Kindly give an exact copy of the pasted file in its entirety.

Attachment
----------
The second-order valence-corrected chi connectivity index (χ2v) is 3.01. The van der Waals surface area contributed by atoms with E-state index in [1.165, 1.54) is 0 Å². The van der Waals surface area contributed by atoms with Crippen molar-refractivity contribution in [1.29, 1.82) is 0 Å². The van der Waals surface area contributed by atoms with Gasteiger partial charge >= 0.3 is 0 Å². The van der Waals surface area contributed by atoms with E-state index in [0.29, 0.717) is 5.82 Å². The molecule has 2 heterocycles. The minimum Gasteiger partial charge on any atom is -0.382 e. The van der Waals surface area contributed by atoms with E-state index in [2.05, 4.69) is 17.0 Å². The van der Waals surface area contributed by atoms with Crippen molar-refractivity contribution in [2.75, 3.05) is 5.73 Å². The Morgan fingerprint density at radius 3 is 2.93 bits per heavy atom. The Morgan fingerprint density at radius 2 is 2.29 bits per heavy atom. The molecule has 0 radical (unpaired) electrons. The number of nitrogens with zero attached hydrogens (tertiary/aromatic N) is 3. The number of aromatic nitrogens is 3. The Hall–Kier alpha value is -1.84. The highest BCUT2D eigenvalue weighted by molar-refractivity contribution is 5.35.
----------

The second-order valence-corrected chi connectivity index (χ2v) is 3.01. The van der Waals surface area contributed by atoms with E-state index in [1.165, 1.54) is 0 Å². The van der Waals surface area contributed by atoms with Crippen molar-refractivity contribution in [1.29, 1.82) is 0 Å². The van der Waals surface area contributed by atoms with Gasteiger partial charge >= 0.3 is 0 Å². The van der Waals surface area contributed by atoms with E-state index in [0.29, 0.717) is 5.82 Å². The molecule has 2 heterocycles. The minimum Gasteiger partial charge on any atom is -0.382 e. The van der Waals surface area contributed by atoms with E-state index in [2.05, 4.69) is 17.0 Å². The van der Waals surface area contributed by atoms with Crippen molar-refractivity contribution in [2.75, 3.05) is 5.73 Å². The Morgan fingerprint density at radius 3 is 2.93 bits per heavy atom. The Morgan fingerprint density at radius 2 is 2.29 bits per heavy atom. The molecule has 0 radical (unpaired) electrons. The number of nitrogens with zero attached hydrogens (tertiary/aromatic N) is 3. The number of aromatic nitrogens is 3. The Hall–Kier alpha value is -1.84. The highest BCUT2D eigenvalue weighted by molar-refractivity contribution is 5.35.